If someone told you they’d created a material that looks and feels like bone on an ink-jet printer, you’d probably laugh.
But researchers at Washington State University have done just that. The researchers used a 3D printer to create a bone-like material and structure that they say can be used in applications such as orthopedic procedures, dental work, and as a way to deliver medicine for treating osteoporosis. When paired with actual bone, this newly produced material acts as a scaffold for new bone to grow on and, ultimately, dissolves with no apparent ill effects.
Reporting in the journal Dental Materials, the researchers say they’ve been successful with in-vitro tests (inside a test tube) and that they’re already seeing promising results with in-vivo (inside a living body) tests on rats and rabbits.
They think it’s possible doctors will be able to custom order replacement bone tissue in a few years.
The printer that produces this bone-like material works by having an ink-jet spray a plastic binder over a bed of powder in layers. Each layer is about half the width of a human hair. Following a computer’s directions, it creates a channeled cylinder the size of a pencil eraser.
And, after just a week in a medium with immature human bone cells, the scaffold produced by the manufactured material supported a network of new bone cells.
Ravens use gestures to communicate
Along with our voices, humans also communicate with each other via non-vocal signals such as gestures. When we want to attract someone’s attention to something, it’s not uncommon for us to point or hold up an object we’d like someone to look at.
The only other creatures, scientists say, that have been observed using these visual signals, called deictic gestures, are our closest genetic relatives, the great apes.
Now, two researchers say they have evidence that ravens also use various attention-grabbing gestures to test the interest of a potential partner or to strengthen an already existing relationship.
Over a two-year period, researchers from the Max Planck Institute for Ornithology and the University of Vienna, studied the non-vocal behavior of a wild raven community in the Cumberland Wildpark in Grünau, Austria.
The researchers, Simone Pika und Thomas Bugnyar, noticed ravens use their beaks as we humans would use our hands to show and offer objects such as moss, stones and twigs. They found the ravens predominantly aimed these gestures at their partners of the opposite sex, which resulted in frequent recognition between the signaler and recipient.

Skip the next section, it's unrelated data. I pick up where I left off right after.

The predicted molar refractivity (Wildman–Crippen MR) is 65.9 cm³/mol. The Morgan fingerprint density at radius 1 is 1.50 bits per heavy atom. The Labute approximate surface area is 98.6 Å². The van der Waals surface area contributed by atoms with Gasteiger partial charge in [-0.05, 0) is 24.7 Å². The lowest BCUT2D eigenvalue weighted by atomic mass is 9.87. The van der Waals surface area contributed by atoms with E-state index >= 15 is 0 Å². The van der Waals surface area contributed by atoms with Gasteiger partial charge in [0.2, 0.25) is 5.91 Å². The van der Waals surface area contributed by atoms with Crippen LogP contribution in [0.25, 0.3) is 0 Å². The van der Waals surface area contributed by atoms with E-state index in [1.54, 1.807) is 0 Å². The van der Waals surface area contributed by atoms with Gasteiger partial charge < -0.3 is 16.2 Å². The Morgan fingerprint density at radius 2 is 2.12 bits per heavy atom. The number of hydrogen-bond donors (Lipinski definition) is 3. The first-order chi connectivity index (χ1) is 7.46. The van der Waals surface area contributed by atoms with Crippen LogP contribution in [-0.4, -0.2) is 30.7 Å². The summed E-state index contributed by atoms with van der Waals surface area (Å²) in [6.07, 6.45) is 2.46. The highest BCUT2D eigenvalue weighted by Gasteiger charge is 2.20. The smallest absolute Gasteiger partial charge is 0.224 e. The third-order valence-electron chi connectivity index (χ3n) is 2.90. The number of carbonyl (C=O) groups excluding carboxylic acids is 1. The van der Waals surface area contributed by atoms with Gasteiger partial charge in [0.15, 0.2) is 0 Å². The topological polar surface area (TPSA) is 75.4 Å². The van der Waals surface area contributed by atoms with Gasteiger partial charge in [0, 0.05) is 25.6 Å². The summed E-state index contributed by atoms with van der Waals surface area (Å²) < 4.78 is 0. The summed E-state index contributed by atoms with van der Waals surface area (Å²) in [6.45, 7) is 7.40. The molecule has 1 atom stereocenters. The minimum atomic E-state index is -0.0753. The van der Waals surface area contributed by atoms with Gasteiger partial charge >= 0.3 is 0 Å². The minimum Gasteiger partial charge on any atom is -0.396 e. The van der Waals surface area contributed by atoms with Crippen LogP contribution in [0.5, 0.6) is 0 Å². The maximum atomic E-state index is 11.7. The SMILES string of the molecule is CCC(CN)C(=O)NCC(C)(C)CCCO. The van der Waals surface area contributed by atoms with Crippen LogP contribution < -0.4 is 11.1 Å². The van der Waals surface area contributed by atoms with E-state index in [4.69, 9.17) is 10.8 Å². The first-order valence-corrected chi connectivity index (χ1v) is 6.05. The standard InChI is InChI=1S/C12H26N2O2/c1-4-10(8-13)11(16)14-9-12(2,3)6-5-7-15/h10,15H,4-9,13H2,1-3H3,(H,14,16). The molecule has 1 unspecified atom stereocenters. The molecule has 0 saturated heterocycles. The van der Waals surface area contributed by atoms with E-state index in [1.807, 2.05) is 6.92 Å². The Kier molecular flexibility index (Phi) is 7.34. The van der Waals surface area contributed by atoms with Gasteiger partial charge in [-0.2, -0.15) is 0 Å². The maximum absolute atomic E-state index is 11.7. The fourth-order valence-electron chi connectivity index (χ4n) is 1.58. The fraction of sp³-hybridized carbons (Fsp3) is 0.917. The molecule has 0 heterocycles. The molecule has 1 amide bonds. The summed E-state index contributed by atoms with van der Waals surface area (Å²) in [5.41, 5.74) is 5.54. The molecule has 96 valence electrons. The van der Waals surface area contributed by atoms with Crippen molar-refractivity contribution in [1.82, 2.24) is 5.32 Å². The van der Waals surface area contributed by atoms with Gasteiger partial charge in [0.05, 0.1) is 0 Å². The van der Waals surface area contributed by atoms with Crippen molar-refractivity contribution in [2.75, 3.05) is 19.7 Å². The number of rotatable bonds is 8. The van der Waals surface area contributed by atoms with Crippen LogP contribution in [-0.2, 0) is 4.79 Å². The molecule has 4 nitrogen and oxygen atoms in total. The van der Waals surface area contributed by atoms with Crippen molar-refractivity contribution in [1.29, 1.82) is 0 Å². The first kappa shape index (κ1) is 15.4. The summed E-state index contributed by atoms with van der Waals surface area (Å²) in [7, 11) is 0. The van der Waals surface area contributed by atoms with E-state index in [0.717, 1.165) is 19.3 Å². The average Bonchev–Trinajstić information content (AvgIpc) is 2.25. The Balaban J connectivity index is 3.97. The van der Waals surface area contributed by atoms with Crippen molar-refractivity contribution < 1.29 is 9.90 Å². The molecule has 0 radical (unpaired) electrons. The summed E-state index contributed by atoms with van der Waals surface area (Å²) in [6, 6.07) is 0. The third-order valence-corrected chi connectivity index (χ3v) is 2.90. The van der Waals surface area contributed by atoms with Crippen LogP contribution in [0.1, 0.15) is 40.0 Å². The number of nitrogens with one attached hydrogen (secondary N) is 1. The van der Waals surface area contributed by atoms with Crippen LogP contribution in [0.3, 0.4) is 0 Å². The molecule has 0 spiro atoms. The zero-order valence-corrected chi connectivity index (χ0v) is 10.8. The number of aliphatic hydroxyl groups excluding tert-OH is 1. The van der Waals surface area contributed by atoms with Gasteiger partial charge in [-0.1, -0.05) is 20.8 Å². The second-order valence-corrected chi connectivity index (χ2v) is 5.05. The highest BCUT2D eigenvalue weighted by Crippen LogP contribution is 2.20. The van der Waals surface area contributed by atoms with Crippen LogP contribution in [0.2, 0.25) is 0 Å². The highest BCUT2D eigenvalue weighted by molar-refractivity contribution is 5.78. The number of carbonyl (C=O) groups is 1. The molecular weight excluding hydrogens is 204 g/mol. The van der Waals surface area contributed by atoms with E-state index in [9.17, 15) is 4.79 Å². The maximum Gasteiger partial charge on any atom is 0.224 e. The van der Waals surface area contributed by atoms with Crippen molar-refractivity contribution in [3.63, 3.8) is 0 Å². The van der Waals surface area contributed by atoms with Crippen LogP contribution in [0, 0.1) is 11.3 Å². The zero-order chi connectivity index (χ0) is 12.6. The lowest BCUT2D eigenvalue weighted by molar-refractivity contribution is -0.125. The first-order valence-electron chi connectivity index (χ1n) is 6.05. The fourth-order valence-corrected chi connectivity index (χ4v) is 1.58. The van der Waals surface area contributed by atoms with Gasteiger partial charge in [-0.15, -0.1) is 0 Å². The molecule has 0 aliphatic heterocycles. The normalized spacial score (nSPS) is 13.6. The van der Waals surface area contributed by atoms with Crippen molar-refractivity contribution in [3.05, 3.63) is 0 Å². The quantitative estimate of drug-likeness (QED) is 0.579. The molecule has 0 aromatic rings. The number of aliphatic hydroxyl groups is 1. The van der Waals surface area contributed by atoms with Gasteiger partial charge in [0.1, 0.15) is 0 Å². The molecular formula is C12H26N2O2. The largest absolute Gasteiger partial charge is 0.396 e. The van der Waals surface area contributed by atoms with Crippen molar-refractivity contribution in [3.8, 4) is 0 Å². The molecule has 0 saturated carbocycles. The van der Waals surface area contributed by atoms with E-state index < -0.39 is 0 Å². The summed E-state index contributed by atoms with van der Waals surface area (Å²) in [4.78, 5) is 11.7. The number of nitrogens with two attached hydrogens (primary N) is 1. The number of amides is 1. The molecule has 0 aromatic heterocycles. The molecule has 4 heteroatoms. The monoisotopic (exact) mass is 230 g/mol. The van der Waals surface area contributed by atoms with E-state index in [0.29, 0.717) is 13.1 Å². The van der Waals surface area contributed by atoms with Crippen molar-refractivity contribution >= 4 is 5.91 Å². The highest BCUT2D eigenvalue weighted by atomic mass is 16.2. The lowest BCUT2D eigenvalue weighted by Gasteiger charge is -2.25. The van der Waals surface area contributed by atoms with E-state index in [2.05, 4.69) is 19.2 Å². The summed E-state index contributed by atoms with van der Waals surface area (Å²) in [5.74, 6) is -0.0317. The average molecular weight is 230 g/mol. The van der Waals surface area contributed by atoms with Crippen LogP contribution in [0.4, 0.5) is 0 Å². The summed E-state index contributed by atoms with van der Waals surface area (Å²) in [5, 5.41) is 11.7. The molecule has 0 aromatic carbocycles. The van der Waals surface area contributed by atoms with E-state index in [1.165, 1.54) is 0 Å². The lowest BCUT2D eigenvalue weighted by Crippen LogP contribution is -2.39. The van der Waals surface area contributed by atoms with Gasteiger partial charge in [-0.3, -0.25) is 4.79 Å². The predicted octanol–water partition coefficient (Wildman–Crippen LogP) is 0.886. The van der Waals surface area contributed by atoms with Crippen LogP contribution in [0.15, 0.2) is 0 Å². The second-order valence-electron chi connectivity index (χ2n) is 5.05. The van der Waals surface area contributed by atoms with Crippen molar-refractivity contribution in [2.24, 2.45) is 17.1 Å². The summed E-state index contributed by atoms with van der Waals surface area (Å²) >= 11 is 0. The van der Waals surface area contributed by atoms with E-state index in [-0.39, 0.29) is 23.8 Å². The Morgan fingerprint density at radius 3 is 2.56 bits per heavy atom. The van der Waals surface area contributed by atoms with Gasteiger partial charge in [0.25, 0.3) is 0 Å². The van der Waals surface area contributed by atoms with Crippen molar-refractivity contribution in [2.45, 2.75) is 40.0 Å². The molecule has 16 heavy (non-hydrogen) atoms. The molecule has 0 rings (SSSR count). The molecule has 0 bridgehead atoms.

After this exchange of gestures, the ravens interacted with each other, for example, by example billing or joint manipulation of the object.
Eradicating polio might prove more challenging than thought
While world health officials have largely reached their goal of eliminating polio worldwide, actually declaring the disease completely eradicated may be far more difficult, according to a report in the Journal of General Virology.
Scientists say strong evidence is needed to show that the actual virus that causes polio has disappeared completely. Further research into the complex virus – such as host interactions and how the vaccine is used in the final stages of the eradication program – will be needed.
Outbreaks of polio or poliomyelitis, also known as infantile paralysis, caused waves of fear around the world throughout the 1950s. However, by the mid 1970s, thanks to strident vaccination programs, the viral disease was under control, and had been eradicated from the developed world.
At the beginning of the 21st century, countries in the Indian subcontinent and central Africa were the only nations where polio was still endemic. And for the first time, India reported no cases of polio this year.
Our galaxy loves to eat
The team discovered two streams of stars, in the Milky Way’s southern galactic hemisphere, that were torn off the Sagittarius dwarf galaxy.
They found that these new star streams connect with two previously-known streams in the northern galactic hemisphere. The research team came to their conclusions from analyzing data from the latest Sloan Digital Sky Survey (SDSS-III).
“We have long known that when small dwarf galaxies fall into bigger galaxies, elongated streams, or tails, of stars are pulled out of the dwarf by the enormous tidal field,” research team co-leader Sergey Koposov said.
Astronomers say that, at one time, the Sagittarius dwarf galaxy was one of the brightest of those surrounding the Milky Way. Its disrupted remnant now lies on the other side of our galaxy, breaking up as it is crushed and stretched by huge tidal forces. In fact, the Sagittarius dwarf galaxy is so small that it has lost half of its stars and all of its gas over the last billion years.